Attempt to tackle rise in Europe’s 'honor crimes'

ISTANBUL - A report prepared by the Parliamentary Assembly of the Council of Europe in an attempt to tackle the increasing rate of ’honor crimes’ across Europe says the problem has worsened in Europe and cooperation among countries is needed to deny safe harbor to guilty individuals

Attempt to tackle rise in Europe’s ’honor crimes’ As rates of "honor crimes" are on the rise throughout Europe, a new initiative has been submitted to the Council of Europe in an aim to bring the disturbing reality of such offenses to the forefront of the human rights agenda.

The Parliamentary Assembly of the Council of Europe, or PACE, recently published a report prepared by John Austin from the United Kingdom Socialist group condemning what the report calls "honor crimes" and highlighting the urgent need to combat them.

"I do not want to single out any one country as such crimes are committed throughout Europe; however, as we are in Turkey I would like to draw attention to the fact that these numbers are also on the rise in this country,’’ Austin said in Istanbul yesterday.

The report confirms that the problem, far from diminishing, has worsened, including in Europe. In the report, PACE denounces the crimes and dismisses any form of excuse for them. The report states, "No tradition or culture can invoke any kind of honor to violate women’s fundamental rights."

Speaking at a press conference organized by PACE at the Istanbul Sofa Hotel yesterday, Austin highlighted that 231 "honor crimes" took place in Turkey in 2007; in the past five years, 167 honor crimes in Istanbul and 144 in Ankara were recorded.

Austin criticized that in many countries honor crimes are considered a mitigating factor whereas they should be an aggravating factor. Austin said countries need to draw up and put into effect national action plans to combat violence against women, including violence in the so-called name of honor. Many "honor crimes" are covered up and attributed to suicide.

Through his report, Austin has urged governments to carry out extensive investigations into these cases and crack down on murders that have been carried out as honor crimes. Moreover, Austin proposes that governments introduce either a complete database or statistics that take account of the different types of honor crimes so that the problem can be more thoroughly understood.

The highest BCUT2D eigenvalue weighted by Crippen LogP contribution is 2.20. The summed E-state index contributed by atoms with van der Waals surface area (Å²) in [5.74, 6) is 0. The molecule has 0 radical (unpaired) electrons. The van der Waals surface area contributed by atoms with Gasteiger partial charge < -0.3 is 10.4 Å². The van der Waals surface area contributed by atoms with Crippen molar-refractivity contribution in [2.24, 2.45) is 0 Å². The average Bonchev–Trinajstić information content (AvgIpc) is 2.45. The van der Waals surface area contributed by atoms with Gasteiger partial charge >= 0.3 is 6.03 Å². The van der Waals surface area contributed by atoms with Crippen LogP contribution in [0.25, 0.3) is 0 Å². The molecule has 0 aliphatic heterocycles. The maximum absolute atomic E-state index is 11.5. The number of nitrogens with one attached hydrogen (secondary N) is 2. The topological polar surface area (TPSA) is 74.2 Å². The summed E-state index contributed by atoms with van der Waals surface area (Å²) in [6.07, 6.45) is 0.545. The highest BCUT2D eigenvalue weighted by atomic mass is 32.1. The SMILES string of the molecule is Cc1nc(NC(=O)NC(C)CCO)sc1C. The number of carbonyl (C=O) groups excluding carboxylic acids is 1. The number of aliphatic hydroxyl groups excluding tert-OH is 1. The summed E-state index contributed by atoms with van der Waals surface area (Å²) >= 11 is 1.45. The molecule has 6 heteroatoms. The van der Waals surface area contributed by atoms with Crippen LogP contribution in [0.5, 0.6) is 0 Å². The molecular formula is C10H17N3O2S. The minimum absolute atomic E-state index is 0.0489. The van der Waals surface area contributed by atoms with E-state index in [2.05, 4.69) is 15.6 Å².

According to Austin, raising awareness in societies toward such crimes will play a big part in decreasing their numbers. The report calls for awareness-raising campaigns to change outlooks and behavior. When asked if documentaries broadcast on television were an effective method of raising awareness, Austin answered, "I believe they are, as they explicitly depict the reality that so many are unaware of."

In reference to a documentary broadcast on Britain’s Channel Four, "DISPATCHES ĞKilling for Honor," Austin was asked whether people in Britain were aware that honor crimes take place in their own country as such documentaries that are broadcast on British television often account only for honor crimes in countries such as Bangladesh and Turkey.

In response, Austin told the Hurriyet Daily News & Economic Review that awareness schemes are being implemented in the United Kingdom, and when a case does occur in the UK, it takes full media coverage.

Cooperation key

"This is a phenomenon in the whole of Europe, and therefore it is crucial that all the countries involved cooperate to combat this issue all together," Austin said, adding that every guilty individual needs to be charged, and should any of them travel abroad, they should be subject to extradition requests.

Domestic violence was grossly denied and under-reported five years ago, Austin said, adding that this is the current situation with so-called honor crimes and countries have to work together to bring them to the fore and combat them accordingly.

Today, PACE will hold a meeting of the Network of Contact Parliamentarians involved in combating violence against women. Turkish State Minister for Women and Family Affairs Selma Aliye Kavaf and Yakin Ertürk, United Nations special rapporteur on violence against women, will attend. The discussions will cover the preparation of a future Council of Europe convention and European parliaments’ contribution to the campaign by the United Nations Secretary General.

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